For someone with a high tolerance for 20th century American romantic ballads, one of the great ones must be “Maria”, from West Side Story. It opens with a sudden jump of a seventh, almost a full octave, from the first note to the second. That leap draws us into the beloved’s name. In Maria’s absence, her name itself becomes the object of our wonder as we hear her lover sing it.
We use that same interval – a seventh, or close to it – when we call Sayil. We start low with “Sa,” then reach high to draw out the rest: “yeeeeel.” He answers with an equally high-pitched “Wi,” or “Yes.” Sayil is the full-time resident housemaster at our office in Delmas, just outside of Prtoprens. He does daily general cleaning, keeps an eye on the water filters, pumps unfiltered water from the ground-level cistern to the roof for showers, sinks, and other plumbing, and does various odd jobs. He is also responsible for just being around, being a presence. He’s not very tall, but he’s a very large-framed, well-fed-looking man. If it wasn’t for his bright, eternal smile, he might be scary. He gets a very small salary and a smaller little house, which he shares with his wife, Jidit, just inside the office compound. What is certainly not any part of his job is to be a good friend. But he just as certainly is one.
Let me give an example. At the end of November, Erik was sick enough that we took him to a nearby hospital for a couple of days. The little community hospital was not much like those in the States. There were, for example, no candy-stripers. There was no automatic means of communication between the room he was given and the nurses’ station. The nurses did make occasional rounds, but not many. The usual procedure here is for a friend or family member to stay in the hospital room with a patient, sleeping in a chair or on the floor, partly as an advocate – to help him or her communicate with nurses and doctors – and partly to run errands, to get the patient things that he or she might need. For example, a hospital might not stock the medicines its doctors prescribe, and a family member must be available to run to the local pharmacy.
Settling into the hospital room was slightly complicated. It involved several trips for various of us back and forth between it and the office. The walk wasn’t far, not more than 15 minutes, but it was well after dark, and so safety felt like it could be an issue. Sayil went to the hospital once in the early evening intending nothing but a short visit. This in itself was surprising to us, because we felt he hardly knew Erik. At that point, Erik
rarely came to the office, staying instead in Gwo Jan, the community where he lives and learns Kreyol. Sayil stayed for quite a while, though, sitting quietly as we spoke in English. Sayil speaks no English. We were nervous and uncertain of our situation, and Sayil would answer occasional questions for us as best he could. Then he went home. He returned, however, to escort various of us back and forth. Twice, in fact. He took the time, late at night, to help his foreign friends feel safer.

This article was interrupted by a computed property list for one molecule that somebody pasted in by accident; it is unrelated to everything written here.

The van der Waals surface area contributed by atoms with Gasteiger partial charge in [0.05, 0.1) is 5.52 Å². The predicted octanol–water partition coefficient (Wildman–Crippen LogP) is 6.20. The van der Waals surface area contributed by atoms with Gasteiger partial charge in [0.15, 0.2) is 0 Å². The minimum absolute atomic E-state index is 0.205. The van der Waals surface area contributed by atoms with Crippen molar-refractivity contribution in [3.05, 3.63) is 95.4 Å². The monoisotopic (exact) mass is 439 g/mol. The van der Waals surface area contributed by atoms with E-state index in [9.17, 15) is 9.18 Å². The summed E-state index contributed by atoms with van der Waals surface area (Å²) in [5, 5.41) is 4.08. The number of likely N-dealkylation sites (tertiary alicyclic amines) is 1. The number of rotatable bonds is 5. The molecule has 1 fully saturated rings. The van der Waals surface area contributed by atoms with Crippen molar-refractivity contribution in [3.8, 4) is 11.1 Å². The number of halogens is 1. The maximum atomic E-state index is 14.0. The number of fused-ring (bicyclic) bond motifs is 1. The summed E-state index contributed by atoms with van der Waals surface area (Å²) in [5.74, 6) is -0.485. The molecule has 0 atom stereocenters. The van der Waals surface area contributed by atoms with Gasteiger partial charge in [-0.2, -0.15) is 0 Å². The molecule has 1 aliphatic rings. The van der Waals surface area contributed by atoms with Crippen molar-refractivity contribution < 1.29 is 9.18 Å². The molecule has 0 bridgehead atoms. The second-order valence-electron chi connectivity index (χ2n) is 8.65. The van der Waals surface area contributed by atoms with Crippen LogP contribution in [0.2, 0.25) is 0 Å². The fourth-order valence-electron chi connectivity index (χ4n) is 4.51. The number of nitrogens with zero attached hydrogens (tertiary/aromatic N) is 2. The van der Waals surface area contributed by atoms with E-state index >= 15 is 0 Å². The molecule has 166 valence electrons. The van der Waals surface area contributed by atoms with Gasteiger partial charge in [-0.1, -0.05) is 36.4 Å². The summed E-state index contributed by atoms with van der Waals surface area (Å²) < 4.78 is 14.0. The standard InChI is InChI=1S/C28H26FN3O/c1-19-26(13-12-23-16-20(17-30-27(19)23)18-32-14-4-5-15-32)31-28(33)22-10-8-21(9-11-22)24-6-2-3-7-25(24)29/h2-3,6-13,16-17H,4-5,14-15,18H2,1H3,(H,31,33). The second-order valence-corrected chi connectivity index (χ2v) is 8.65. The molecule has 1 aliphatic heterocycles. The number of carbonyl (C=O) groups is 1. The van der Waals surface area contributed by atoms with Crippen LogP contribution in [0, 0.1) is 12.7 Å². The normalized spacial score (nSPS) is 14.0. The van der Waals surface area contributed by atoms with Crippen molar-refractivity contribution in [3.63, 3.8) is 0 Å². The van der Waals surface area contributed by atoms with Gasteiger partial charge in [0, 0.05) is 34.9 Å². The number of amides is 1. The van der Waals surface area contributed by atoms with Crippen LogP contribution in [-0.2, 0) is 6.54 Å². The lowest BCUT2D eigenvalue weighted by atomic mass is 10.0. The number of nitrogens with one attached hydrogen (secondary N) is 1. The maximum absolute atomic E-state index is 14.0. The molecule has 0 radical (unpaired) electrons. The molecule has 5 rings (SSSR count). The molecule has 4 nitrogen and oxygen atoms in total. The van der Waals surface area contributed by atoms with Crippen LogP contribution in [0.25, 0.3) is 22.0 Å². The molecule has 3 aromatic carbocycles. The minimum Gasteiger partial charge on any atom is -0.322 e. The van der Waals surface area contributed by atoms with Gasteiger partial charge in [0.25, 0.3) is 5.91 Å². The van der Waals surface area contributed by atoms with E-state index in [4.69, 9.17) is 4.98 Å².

Nor is it his job to bring music to our lives, but he does. He has a smooth, sweet falsetto voice, and he sings almost constantly as he works, mostly evangelical church music in Kreyol. He sings quietly, so the house is never full of his music. But any little room you turn into might surprise you with his song. Imagine living or working in a large house where at any turn you might run into Rev. Al Green, quietly singing “How Great Thou Art.”
And it’s not his job to make us laugh. But if something falls or breaks or slips, he’s quick to say “oops-see-daisy,” and it’s hard not to giggle. That’s just the smallest sample of a wit both friendly and lively. His high-pitched laughter is truly contagious, too.
Sayil has been working in this office since before I came for my first longer visit to Haiti in the Summer of 1997. He continually watches foreigners come and go, keeping mental track of all of us and befriending all who are willing. He notices the little progress we make in Kreyol, the weight we gain or lose, whether our hair is longer or shorter or, in my case, more gray. He learns our nicknames. He pays attention to us.
I’m given to understand that his job with us is a pretty good one. It’s hard to find any jobs here. For someone like Sayil, with little if any formal education, the odds of finding one that pays decently would be slim. He’s his parents’ oldest child, and he’s spoken of a younger brother who had the opportunity to go to school, even quite a bit of school, and who nevertheless doesn’t really “//touche//,” or “touch.” That’s a Kreyol way of saying that he doesn’t make much money. So even with an education, Sayil might do no better than he does: a small salary and a situation that keeps his expenses low. He’s from the countryside, the area around the inland city of Hinche, and he’s got a small amount of money invested there. To be specific: He owns a cow that his father is raising for him.
So maybe it’s a good job. But if it is, that says a lot. The compensation is poor, and there’s no way to advance. He can live frugally, and try to save money out of the little he’s paid and the little bit more he makes by selling soft drinks to our staff and our neighbors. But his first child is due this Spring, and one wonders what will happen to his need to save money then.
In the meantime, his is usually the first face to greet me when I come to the office in the morning, and usually the first voice I here. It’s the kind of voice that can make a house, even a house that is more office than residence, a home.